Plants produce different classes of secondary metabolites to achieve explicit ecological effects. Regardless of type, the chemical mechanics of metabolite production are selfsame: attach specific elements onto carbon rings.
The issue is determining which molecules might be efficacious for a precise effect. In retrospect, the ecology of effective interaction in secondary metabolites looks obvious. But hindsight brings only bewilderment when considering how plants knew which formulas to concoct.
Metabolite creation was not a trial-and-error exercise. It instead arose, as does adaption, from goal orientation.
Producing sugary fruits to attract seed carriers seems simple enough, but plants package seeds specifically to target consumers that will eat and disperse them. Part of the packaging plan includes skins that facilitate the intended aim of maximizing reproduction potential. A further detail is having the skins advertise their conditions, so that fruits are not eaten before the plant is ready for them to go to market. These are non-trivial decisions. Failure to anticipate can mean wasted potential and loss of life.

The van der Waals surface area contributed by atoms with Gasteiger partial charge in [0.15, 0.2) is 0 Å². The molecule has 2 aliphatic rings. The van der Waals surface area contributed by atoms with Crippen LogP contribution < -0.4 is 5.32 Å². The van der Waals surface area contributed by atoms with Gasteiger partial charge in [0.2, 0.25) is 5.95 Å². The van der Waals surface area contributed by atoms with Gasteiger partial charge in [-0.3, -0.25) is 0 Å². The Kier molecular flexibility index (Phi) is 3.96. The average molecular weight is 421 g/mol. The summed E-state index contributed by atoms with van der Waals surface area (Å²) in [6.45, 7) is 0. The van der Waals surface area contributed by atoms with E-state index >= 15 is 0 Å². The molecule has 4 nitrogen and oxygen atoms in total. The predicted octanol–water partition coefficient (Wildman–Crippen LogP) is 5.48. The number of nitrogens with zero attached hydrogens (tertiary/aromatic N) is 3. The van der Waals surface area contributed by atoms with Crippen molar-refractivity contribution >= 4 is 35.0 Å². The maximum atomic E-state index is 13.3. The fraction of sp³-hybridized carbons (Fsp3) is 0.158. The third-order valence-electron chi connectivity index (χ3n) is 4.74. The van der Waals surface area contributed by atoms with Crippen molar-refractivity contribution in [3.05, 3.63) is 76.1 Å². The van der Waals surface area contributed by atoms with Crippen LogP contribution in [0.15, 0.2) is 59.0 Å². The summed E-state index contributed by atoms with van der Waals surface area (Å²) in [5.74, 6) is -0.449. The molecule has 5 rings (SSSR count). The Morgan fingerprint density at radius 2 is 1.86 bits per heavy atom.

Constructing noxious metabolites is an entirely different challenge. Warding off herbivores involves knowing what is seriously unpalatable to those that pose the greatest threat.
Plants produce molecules that mimic the hormones which control animal reproduction and development. They package these poisonous parcels in precise places where a threat may arise: leaves, stems, and/or roots.
Insects follow one of 2 development plans. Plants know the key to both and produce specific hormones that deter development.
Chemical deterrents that alter the life cycle put a profound hex on an herbivore; a legacy that affects a predator population over a considerable expanse of time.
Those same metabolites which keep herbivores at bay become medicines for animals which are plagued with the same problem: being chewed on by little critters. Even with rise of synthetic drugs in the late 20th century, 2/3rds of new remedies still come from the secondary metabolites of plants.